Still colonies collapsed and perished. Some would occasionally last 2, maybe 3, years at the most, but eventually they too fell by the wayside. Even those lasting more than a year were not healthy like bee colonies that I was used to in the past. And queens, which could have been counted on for a couple of years of productivity, suddenly were having difficulty getting through a single year.

I was on a yearly routine of cleaning out dead-outs, ordering new bees, and treating for mites. Excess honey, if any, was becoming something the bees struggled to produce. And then there appeared bees with deformed wings. Varroa had enabled several previously not so problematic bee viruses to escalate.
Most disturbing to me, as someone who truly cares about the health and well-being of my bees, was the revelation that the chemical agents we were using to control mites were bringing about sublethal effects on our bees, synergizing with other chemicals in the hive and creating a chemical witch’s brew, creating stronger, more resistant mites and generally damaging and weakening our bees.

Tiring of the merry-go-round and banging my head against a brick wall, the words of G. H. Cale and W. C. Rothenbuhler at the end of Chapter 6 in my 1978 copy of The Hive and the Honey Bee kept surfacing in my mind: “We can have greatly improved bees if we want them sufficiently.” Also, Malcolm T. Sanford’s words in CIR766 Diseases and Pests of the Honey Bee: “each beekeeper must necessarily become a ‘breeder of bees’ ” and “it is also a myth that better stock exists elsewhere.”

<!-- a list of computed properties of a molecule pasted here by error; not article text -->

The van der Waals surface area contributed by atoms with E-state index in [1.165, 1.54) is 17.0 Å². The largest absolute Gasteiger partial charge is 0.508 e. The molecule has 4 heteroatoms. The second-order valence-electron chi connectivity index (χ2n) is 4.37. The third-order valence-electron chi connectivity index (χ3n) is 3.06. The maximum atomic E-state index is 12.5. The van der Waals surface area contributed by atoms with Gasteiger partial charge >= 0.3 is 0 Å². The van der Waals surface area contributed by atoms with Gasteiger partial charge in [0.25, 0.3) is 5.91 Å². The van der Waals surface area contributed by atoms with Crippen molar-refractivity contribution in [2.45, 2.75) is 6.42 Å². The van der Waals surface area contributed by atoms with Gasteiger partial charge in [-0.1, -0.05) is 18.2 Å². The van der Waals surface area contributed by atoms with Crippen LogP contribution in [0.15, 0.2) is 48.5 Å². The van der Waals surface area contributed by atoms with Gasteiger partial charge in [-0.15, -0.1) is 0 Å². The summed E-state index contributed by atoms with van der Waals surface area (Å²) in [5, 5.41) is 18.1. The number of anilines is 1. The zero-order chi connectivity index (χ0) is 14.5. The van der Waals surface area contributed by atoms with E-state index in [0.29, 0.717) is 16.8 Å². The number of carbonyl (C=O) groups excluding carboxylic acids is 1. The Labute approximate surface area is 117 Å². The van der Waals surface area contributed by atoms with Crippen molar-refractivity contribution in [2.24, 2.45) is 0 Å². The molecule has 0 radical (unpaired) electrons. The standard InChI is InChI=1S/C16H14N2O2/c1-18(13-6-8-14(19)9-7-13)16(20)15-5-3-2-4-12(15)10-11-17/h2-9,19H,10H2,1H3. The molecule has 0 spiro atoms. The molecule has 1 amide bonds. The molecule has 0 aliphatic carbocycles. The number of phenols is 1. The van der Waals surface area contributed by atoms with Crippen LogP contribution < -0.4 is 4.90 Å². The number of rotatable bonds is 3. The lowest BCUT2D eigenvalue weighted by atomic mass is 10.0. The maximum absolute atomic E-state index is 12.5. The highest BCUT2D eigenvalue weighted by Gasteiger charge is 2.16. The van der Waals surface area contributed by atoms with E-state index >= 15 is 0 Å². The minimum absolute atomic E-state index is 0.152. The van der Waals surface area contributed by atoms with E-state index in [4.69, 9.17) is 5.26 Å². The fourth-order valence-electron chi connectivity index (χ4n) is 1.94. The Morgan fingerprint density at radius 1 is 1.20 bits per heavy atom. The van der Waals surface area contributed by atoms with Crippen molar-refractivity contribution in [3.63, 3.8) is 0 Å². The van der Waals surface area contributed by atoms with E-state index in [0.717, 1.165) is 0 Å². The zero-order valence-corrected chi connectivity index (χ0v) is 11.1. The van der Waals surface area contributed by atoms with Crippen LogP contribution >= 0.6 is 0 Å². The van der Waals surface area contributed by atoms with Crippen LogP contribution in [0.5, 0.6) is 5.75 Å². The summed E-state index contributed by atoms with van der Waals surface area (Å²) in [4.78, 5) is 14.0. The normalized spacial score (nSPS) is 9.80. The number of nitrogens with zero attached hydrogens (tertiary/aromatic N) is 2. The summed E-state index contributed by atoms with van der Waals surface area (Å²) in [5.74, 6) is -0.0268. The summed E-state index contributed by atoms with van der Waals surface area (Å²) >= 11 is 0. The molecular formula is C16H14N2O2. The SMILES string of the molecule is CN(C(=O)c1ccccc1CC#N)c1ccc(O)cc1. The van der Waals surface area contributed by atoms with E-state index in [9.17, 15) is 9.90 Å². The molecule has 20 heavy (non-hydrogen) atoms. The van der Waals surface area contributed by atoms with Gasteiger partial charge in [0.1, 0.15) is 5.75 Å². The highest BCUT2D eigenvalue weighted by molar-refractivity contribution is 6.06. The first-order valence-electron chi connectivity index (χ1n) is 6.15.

Exactly how to go about doing this was the first question needing answered. Cale and Rothenbuhler stated “It is a matter of devoting time, intellect, and material resources to the necessary research and development.” Sanford advised proceeding by “continually judging by trial and error how certain bees fit” the beekeeper’s operation.

Neither suggestion offers a clear blueprint of how to proceed. I’d tried about every strain of bee available from the 60’s on in both the ABJ and Bee Culture. Another memory surfaced of a plan for breeding, selection and improvement that I came across in my copy of Genetics for Aquarists by Dr. J. Schroder. I had put this plan to use with aquarium fish. I also knew that if natural selection were allowed to proceed without any involvement or interference from us, bees and mites would come to an “equilibrium,” as Marla Spivak put it, a balanced host-parasite relationship.

After cleaning out my dead-outs in 1996, and being left with no living hives, I ordered two packages, hived three swarms and one cut-out. I decided not to treat for mites and see what happened. One package colony and the cut-out died that winter. The 3 swarms were in terrible shape and two perished in a severe cold spell in early spring. The remaining infested swarm colony was destroyed (explained later). At that time I was not doing any mite counts, but it was obvious what ….